Sorry, when I left Italy in 1983, the Table stayed behind (too heavy to ship, with a container of personal Belongings.) I suppose it had since gone to the Scrap yard…they ( the Brakes) were no longer there in 2005, when we cleared the House for sale.

Doc AV


#14

I noticed they polished it up too much… It barely shows the difference between the liner and the tube. I wonder if you can age it with some chemicals.


#15

Doc, it sounded awesome! So creative and one of a kind :-)

Jester, the pics did not capture the tube separation to well but in person, you see it no prob.

J


#16

Since acquiring this historic artifact I have been going full throttle trying to learn more about the history of US Battleships. I have bought a gazzilion books on the subject trying research everything I can in-order to hopefully fabricate a historically accurate display for this barrel slice. In my studies I have come across some factual discrepancies that I am hoping someone here may be able to clarify.

This barrel slice came from a 16"/50 Cal Mark 7 gun used on a WW2 era US battleship. The majority of reference material that I have read states that the 16"/50 Cal gun was only used on Iowa Class Battleships (USS IOWA - BB61, USS New Jersey - BB62, USS Missouri - BB63 and the USS Wisconsin - BB64) and that the Iowa Class predecessors, the North Carolina Class and South Dakota Class ships were all fitted with 16"/45 Cal Mark 6 guns. I have one book that states that the North Carolina Class and South Dakota Class ships also had 16"/50 Cal guns, contradicting the other books I bought and online reference material I came across. Can anyone here confirm that the 16"/50 Cal gun barrels were only used on the Iowa Class Battleships?

From what I have learned, by increasing the gun barrel from 45 Cal to 50 Cal allowed the Navy to increase the number of powder bags to 6, causing increased explosive power behind the 2700 pound projectile which in turn increased the effective distance the projectile could travel and its impact force. The books I have read so far claim the gun could fire its massive AP projectile between 24 and 30 miles accurately.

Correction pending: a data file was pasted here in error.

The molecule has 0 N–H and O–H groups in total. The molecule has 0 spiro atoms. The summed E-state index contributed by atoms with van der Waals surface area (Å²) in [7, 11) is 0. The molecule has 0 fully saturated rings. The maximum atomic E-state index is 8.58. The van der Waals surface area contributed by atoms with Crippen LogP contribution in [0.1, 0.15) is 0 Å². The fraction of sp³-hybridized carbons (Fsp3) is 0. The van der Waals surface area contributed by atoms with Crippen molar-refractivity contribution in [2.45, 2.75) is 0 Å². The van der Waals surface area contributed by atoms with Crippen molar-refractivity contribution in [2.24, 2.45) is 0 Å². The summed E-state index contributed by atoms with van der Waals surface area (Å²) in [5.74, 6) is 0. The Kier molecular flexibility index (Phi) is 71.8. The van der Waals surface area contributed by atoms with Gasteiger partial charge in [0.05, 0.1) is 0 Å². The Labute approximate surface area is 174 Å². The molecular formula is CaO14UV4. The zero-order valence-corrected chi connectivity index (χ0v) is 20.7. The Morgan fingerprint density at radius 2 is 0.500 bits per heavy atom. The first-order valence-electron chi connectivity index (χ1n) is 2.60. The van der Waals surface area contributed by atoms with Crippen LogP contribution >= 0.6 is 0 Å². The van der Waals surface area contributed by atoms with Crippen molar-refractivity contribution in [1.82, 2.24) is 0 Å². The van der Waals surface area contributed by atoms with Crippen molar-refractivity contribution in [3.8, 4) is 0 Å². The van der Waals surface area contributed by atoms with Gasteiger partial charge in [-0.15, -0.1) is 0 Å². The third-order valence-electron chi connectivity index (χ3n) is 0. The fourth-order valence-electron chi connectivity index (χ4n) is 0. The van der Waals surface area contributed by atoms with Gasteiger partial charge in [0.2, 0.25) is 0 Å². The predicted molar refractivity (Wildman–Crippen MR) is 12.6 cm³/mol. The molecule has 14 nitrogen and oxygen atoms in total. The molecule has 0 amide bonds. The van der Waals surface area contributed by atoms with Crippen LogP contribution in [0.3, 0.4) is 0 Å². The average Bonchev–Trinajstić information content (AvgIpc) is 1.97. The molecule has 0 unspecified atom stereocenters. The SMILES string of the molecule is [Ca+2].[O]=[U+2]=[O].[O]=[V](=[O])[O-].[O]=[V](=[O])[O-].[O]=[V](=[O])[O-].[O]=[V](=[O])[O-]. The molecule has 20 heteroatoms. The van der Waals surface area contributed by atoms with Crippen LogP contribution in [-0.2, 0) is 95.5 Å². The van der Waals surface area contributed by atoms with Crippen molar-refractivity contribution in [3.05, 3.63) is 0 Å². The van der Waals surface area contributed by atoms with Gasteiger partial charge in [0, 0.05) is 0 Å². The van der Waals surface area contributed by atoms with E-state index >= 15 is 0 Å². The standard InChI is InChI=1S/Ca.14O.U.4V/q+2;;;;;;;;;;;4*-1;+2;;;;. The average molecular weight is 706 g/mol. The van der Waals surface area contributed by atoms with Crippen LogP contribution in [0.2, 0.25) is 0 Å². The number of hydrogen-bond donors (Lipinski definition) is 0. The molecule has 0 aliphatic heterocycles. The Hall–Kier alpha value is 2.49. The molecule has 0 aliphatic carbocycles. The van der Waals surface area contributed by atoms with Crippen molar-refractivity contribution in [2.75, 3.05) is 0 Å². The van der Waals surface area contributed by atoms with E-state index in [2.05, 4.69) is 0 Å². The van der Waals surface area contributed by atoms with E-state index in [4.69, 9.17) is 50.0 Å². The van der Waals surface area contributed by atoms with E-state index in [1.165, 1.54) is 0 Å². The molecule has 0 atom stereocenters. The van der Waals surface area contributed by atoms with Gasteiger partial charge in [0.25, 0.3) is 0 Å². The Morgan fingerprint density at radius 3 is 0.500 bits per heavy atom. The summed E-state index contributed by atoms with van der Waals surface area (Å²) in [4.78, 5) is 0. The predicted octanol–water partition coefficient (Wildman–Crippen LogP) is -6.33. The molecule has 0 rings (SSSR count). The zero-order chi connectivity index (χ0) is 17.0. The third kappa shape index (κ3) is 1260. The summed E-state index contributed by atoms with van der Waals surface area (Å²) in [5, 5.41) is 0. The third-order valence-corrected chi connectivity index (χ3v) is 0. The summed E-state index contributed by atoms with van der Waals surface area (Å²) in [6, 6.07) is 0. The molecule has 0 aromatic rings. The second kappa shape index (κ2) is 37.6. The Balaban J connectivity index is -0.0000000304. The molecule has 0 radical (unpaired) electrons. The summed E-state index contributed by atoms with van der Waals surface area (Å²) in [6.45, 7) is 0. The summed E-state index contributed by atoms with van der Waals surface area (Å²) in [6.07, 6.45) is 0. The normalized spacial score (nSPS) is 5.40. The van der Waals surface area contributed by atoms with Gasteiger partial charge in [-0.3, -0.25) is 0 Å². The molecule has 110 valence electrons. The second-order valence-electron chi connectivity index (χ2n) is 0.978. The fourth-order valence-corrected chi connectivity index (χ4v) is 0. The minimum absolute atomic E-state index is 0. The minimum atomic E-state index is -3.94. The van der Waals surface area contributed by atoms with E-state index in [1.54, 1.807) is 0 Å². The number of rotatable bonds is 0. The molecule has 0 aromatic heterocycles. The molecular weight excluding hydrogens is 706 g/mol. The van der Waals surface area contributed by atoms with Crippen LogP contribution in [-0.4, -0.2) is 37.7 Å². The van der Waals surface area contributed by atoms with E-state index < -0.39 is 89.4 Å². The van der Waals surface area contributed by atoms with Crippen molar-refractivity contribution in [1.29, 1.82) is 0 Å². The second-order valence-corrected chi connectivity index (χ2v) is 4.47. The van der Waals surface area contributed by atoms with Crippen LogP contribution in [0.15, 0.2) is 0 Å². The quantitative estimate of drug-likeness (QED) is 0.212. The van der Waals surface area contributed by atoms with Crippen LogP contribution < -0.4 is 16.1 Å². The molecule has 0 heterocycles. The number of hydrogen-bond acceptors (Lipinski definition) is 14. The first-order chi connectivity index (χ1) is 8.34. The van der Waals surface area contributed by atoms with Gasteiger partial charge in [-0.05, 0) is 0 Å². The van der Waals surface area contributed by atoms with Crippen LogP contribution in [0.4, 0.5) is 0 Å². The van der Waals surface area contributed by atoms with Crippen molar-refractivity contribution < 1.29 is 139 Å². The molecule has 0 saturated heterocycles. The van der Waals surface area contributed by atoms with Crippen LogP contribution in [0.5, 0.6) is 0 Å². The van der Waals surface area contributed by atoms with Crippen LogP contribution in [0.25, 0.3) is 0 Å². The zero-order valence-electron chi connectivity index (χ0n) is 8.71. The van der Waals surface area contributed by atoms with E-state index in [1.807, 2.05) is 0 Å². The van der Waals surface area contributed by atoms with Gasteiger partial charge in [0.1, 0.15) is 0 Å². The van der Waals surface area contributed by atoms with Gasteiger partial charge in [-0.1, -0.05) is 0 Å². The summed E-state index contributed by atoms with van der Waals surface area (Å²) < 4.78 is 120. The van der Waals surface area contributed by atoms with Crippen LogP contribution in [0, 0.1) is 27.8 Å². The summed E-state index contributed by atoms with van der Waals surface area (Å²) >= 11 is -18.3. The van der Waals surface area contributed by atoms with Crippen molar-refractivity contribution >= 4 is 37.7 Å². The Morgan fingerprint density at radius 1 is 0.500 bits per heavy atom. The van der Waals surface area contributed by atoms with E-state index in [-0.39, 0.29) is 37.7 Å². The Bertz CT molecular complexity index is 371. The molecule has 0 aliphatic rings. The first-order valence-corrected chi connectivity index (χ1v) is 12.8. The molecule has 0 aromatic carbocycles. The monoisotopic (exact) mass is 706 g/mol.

Anyhow, the point of all this is that I am trying to figure out which ships to include in my display that used the 16"/50 Cal Gun. :-)

Jason


#17

One excellent source of info on Naval Weapons (with with only a small amount of info on ammunition) is:
http://www.navweaps.com/Weapons/index_weapons.htm


#18

Semi related, pictures from Sandy hook NJ which was the Proving Grounds from 1874-1919 testing all gun barrels, ballistic armor and variety of Ordinances thru WW1. The 16in barrels weighed 13 tons, 49.5 feet long, used 640lbs of powder charge, and had a 21 mile range. They than moved to Aberdeen MD shortly there after.
The picture of the BIG projectiles standing up: left to right 16in/60’’ tall, (2) separate 12in/42" and 32", (I think) 14in.
The others laying down are all 12in, the one with the crushed tip (next to tape measure) was found under my dads school while digging footings for a new building.
Information came from “Images of America, Sandy Hook” by Randall Gabrielan, a series of mini books on related topics.
Sandy Hook Gateway National Recreation Area still gives tours every Saturday and you can walk into several of the old Batteries, and see the 20in Rodman, Hercules + AJAX missiles


#19

Thank you so much for the great link to that Mega Reference Resource, John! I feel like you just sent me the holy grail of Navy Gun information. Off to go spend a few hours nerding on that site.

Wolfganggross, those picture are GREAT! What an amazing facility and piece of history to walk around. Would be cool to see WW1 projectiles and Nike Ajax Missile displays at the same place :-)

Jason


#20

You guys must be aware that we have our very own expert right here on the Forum. Roundsworth was a Gunners Mate on the USS Missouri and can probably tell you more about the big guns than any reference that you might find.

Ray